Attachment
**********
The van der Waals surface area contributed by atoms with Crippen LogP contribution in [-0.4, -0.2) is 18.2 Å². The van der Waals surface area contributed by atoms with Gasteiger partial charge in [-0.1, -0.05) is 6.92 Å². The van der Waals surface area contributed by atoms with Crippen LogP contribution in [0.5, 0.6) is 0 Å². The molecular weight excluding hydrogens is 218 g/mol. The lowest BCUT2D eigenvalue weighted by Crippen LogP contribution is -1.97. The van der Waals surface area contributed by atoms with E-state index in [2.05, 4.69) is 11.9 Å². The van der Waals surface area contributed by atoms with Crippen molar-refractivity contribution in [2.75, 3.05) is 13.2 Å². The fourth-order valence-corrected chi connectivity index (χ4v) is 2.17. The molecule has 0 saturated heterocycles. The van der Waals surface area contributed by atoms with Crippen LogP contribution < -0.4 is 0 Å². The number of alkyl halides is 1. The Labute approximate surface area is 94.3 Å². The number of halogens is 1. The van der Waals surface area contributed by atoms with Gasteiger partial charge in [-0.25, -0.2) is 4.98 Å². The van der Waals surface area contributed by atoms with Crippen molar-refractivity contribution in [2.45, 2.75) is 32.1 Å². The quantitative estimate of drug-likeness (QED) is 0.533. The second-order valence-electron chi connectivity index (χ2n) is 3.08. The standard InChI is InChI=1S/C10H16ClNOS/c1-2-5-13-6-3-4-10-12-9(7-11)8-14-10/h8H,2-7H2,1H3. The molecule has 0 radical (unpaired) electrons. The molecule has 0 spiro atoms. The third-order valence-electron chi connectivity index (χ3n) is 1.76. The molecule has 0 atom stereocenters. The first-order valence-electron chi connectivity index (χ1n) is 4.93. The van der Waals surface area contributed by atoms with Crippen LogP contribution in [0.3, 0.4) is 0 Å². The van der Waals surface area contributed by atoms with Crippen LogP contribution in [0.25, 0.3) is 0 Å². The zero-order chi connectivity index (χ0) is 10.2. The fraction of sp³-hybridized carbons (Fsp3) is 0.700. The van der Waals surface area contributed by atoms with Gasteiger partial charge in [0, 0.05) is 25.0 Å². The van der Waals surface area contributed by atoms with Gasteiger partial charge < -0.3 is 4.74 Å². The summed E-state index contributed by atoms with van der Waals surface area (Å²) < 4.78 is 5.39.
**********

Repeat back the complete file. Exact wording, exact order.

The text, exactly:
The van der Waals surface area contributed by atoms with Crippen LogP contribution in [-0.4, -0.2) is 18.2 Å². The van der Waals surface area contributed by atoms with Gasteiger partial charge in [-0.1, -0.05) is 6.92 Å². The van der Waals surface area contributed by atoms with Crippen LogP contribution in [0.5, 0.6) is 0 Å². The molecular weight excluding hydrogens is 218 g/mol. The lowest BCUT2D eigenvalue weighted by Crippen LogP contribution is -1.97. The van der Waals surface area contributed by atoms with E-state index in [2.05, 4.69) is 11.9 Å². The van der Waals surface area contributed by atoms with Crippen molar-refractivity contribution in [2.75, 3.05) is 13.2 Å². The fourth-order valence-corrected chi connectivity index (χ4v) is 2.17. The molecule has 0 saturated heterocycles. The van der Waals surface area contributed by atoms with Crippen LogP contribution < -0.4 is 0 Å². The number of alkyl halides is 1. The Labute approximate surface area is 94.3 Å². The number of halogens is 1. The van der Waals surface area contributed by atoms with Gasteiger partial charge in [-0.25, -0.2) is 4.98 Å². The van der Waals surface area contributed by atoms with Crippen molar-refractivity contribution in [2.45, 2.75) is 32.1 Å². The quantitative estimate of drug-likeness (QED) is 0.533. The second-order valence-electron chi connectivity index (χ2n) is 3.08. The standard InChI is InChI=1S/C10H16ClNOS/c1-2-5-13-6-3-4-10-12-9(7-11)8-14-10/h8H,2-7H2,1H3. The molecule has 0 radical (unpaired) electrons. The molecule has 0 spiro atoms. The third-order valence-electron chi connectivity index (χ3n) is 1.76. The molecule has 0 atom stereocenters. The first-order valence-electron chi connectivity index (χ1n) is 4.93. The van der Waals surface area contributed by atoms with Crippen LogP contribution in [0.3, 0.4) is 0 Å². The van der Waals surface area contributed by atoms with Crippen LogP contribution in [0.25, 0.3) is 0 Å². The zero-order chi connectivity index (χ0) is 10.2. The fraction of sp³-hybridized carbons (Fsp3) is 0.700. The van der Waals surface area contributed by atoms with Gasteiger partial charge in [0, 0.05) is 25.0 Å². The van der Waals surface area contributed by atoms with Gasteiger partial charge < -0.3 is 4.74 Å². The summed E-state index contributed by atoms with van der Waals surface area (Å²) < 4.78 is 5.39.